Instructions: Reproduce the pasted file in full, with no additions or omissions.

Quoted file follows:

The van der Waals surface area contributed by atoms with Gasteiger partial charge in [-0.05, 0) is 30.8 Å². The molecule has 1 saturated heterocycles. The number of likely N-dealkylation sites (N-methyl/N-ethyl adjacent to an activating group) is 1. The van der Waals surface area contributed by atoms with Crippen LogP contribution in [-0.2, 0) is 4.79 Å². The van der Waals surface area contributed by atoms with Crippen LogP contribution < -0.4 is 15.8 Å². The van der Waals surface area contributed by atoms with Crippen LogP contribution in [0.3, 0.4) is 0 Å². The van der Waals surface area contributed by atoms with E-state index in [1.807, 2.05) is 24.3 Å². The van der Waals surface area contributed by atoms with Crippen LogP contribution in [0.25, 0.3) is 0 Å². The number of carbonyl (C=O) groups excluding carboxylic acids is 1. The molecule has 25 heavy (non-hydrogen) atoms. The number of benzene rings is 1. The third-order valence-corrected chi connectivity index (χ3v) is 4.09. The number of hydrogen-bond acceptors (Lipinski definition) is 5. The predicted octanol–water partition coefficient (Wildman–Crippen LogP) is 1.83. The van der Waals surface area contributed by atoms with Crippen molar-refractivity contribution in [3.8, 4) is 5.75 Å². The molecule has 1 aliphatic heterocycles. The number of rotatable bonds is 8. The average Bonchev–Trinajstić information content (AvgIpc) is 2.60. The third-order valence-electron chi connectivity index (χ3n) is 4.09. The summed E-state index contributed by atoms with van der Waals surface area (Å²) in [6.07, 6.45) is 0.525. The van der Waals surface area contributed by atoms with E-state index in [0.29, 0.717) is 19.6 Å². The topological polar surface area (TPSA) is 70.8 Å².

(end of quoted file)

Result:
The van der Waals surface area contributed by atoms with Gasteiger partial charge in [-0.05, 0) is 30.8 Å². The molecule has 1 saturated heterocycles. The number of likely N-dealkylation sites (N-methyl/N-ethyl adjacent to an activating group) is 1. The van der Waals surface area contributed by atoms with Crippen LogP contribution in [-0.2, 0) is 4.79 Å². The van der Waals surface area contributed by atoms with Crippen LogP contribution < -0.4 is 15.8 Å². The van der Waals surface area contributed by atoms with Crippen LogP contribution in [0.3, 0.4) is 0 Å². The van der Waals surface area contributed by atoms with E-state index in [1.807, 2.05) is 24.3 Å². The van der Waals surface area contributed by atoms with Crippen LogP contribution in [0.25, 0.3) is 0 Å². The number of carbonyl (C=O) groups excluding carboxylic acids is 1. The molecule has 25 heavy (non-hydrogen) atoms. The number of benzene rings is 1. The third-order valence-corrected chi connectivity index (χ3v) is 4.09. The number of hydrogen-bond acceptors (Lipinski definition) is 5. The predicted octanol–water partition coefficient (Wildman–Crippen LogP) is 1.83. The van der Waals surface area contributed by atoms with Crippen molar-refractivity contribution in [3.8, 4) is 5.75 Å². The molecule has 1 aliphatic heterocycles. The number of rotatable bonds is 8. The average Bonchev–Trinajstić information content (AvgIpc) is 2.60. The third-order valence-electron chi connectivity index (χ3n) is 4.09. The summed E-state index contributed by atoms with van der Waals surface area (Å²) in [6.07, 6.45) is 0.525. The van der Waals surface area contributed by atoms with E-state index in [0.29, 0.717) is 19.6 Å². The topological polar surface area (TPSA) is 70.8 Å².